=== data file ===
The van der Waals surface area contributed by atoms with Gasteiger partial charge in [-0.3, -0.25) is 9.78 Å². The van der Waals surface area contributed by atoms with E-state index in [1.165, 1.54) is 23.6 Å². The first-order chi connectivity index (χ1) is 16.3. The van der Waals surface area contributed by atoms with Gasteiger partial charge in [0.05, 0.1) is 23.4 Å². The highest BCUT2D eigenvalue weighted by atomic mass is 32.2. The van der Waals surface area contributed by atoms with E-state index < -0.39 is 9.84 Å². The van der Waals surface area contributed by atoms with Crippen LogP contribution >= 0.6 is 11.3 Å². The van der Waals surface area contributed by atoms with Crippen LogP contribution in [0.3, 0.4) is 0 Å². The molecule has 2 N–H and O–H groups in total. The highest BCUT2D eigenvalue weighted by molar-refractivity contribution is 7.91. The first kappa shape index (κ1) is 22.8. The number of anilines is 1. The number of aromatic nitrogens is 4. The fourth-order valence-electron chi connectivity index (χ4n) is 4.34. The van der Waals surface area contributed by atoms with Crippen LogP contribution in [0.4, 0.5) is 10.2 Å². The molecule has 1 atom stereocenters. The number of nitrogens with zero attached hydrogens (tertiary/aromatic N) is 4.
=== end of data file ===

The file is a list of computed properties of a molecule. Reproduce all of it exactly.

The van der Waals surface area contributed by atoms with Gasteiger partial charge in [-0.3, -0.25) is 9.78 Å². The van der Waals surface area contributed by atoms with E-state index in [1.165, 1.54) is 23.6 Å². The first-order chi connectivity index (χ1) is 16.3. The van der Waals surface area contributed by atoms with Gasteiger partial charge in [0.05, 0.1) is 23.4 Å². The highest BCUT2D eigenvalue weighted by atomic mass is 32.2. The van der Waals surface area contributed by atoms with E-state index < -0.39 is 9.84 Å². The van der Waals surface area contributed by atoms with Crippen LogP contribution >= 0.6 is 11.3 Å². The van der Waals surface area contributed by atoms with Crippen LogP contribution in [0.3, 0.4) is 0 Å². The molecule has 2 N–H and O–H groups in total. The highest BCUT2D eigenvalue weighted by molar-refractivity contribution is 7.91. The first kappa shape index (κ1) is 22.8. The number of anilines is 1. The number of aromatic nitrogens is 4. The fourth-order valence-electron chi connectivity index (χ4n) is 4.34. The van der Waals surface area contributed by atoms with Crippen LogP contribution in [0.4, 0.5) is 10.2 Å². The molecule has 1 atom stereocenters. The number of nitrogens with zero attached hydrogens (tertiary/aromatic N) is 4.